365 Days Later: How Hurricane Ida Impacted Manville


Ashley Tomaszfski

September 1st, 2021 a hurricane named Hurricane Ida hit New Jersey. Towns were flooded and houses were destroyed. Beginning of Hurricane Ida, there was hard rainfall and strong winds. The rain was falling at 3.33 inches an hour and winds were blowing at 53 mph. The storm was only in Manville, New Jersey overnight, but the storm was powerful. By the end of the storm, lots of people were forced out of their homes. A lot has changed around a small town in New Jersey since last year, buildings were fixed, houses were rebuilt, and lots of new things are to come.

How did hurricane Ida affect the people and the environment around us? Michelle Mizerek, a Manville resident who resides in the Valley, responds, “Our hometown with many neighbors who have been with each other for ages were left devastated yet again. Homes were left behind to find either family members to stay with or temporary shelter. Some neighbors stayed behind to push through. The environment around us has not changed – there is still a floodwall (if not higher than last year) in the neighboring town of Zarapath, right along the Millstone River. The FloodGates in Bound Brook still exist.” With this response, flooding is very common in Manville, New Jersey. Flooding was known to happen in the “valley.” Due to the Millstone River being right at the end of the valley, once the river hits 9 feet deep, that is when the flooding starts. Hurricane Ida crested at 27.4 feet at 11:15 am, Hurricane Floyd crested at 27.1 feet. Lots of people were left with nothing. Lorraine Franklin, another Manville resident communicates, “Many People were left with nothing and had to move in with family and friends.” The majority of residents located in the valley had to start from scratch once again.

What are the lasting effects? Mizerek and Franklin both felt similarly with the lasting effects that have left people still homeless, walking away from their family homes and even moving to a completely different area or state. Businesses have still not recovered or closed down altogether. The thought of any heavy rainstorm in flood-prone areas leaves everyone with a feeling of anxiety. Both residents bring up how families were left with nothing and had no way to get back on their feet at that exact time. Many people of Manville are still fixing their houses to this day, while also trying to get back what they have lost.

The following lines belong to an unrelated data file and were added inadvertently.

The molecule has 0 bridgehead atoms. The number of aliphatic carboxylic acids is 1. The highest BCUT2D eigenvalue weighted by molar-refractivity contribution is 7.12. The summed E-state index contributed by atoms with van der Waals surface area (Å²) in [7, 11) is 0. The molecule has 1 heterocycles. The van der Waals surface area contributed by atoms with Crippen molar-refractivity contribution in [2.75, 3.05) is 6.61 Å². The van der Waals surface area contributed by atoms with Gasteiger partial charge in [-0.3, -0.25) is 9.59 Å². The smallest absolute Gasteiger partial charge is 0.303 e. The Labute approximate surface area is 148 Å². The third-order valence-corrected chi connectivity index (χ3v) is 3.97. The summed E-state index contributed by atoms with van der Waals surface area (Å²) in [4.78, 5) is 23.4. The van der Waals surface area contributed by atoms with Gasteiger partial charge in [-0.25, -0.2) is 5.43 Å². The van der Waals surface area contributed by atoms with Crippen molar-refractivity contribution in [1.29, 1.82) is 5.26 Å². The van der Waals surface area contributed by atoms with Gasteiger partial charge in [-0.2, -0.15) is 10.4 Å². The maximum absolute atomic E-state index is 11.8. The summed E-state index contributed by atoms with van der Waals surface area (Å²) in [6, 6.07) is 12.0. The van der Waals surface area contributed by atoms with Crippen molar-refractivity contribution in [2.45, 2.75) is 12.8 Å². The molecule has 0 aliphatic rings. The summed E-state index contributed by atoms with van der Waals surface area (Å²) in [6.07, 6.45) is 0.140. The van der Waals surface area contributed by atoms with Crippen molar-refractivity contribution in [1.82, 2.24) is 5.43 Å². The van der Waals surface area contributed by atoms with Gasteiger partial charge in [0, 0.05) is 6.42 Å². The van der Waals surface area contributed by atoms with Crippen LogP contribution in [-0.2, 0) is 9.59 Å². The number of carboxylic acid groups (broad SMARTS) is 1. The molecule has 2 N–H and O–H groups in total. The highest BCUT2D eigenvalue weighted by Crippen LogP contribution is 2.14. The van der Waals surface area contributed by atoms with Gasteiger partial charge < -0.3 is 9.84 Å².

With every hardship, there is a learning experience to grasp. Many people were able to come together and help each other out. Everyone all over town, ranging from neighbors to business owners, to teachers, cleaned up with each other, they donated cleaning supplies, clothes, food, etc. Michelle Mizerek responded, “Everyone learned to become more prepared, learned how to pull together and help each other as the cleanup and healing begins.” Manville, as a small town, has always been helpful to each other; Manville as a town has been through a lot.

Many residents have grown up together and have been through more than just a hurricane together. The newer people who have moved here, now are all aware of how strong a community Manville is. With the help of old neighbors, everyone now knows how to be prepared. Lorraine Franklin comments, “They need to think more about the environment, and how to help others. They are choosing to live in and how the weather can impact everything.” Everyone in the community now understands how hard a little storm could be for Manville, due to the rivers, the hills, and all the buildings.

Even though it has been a year since a devastating tragedy, the Manville people’s strength does not falter.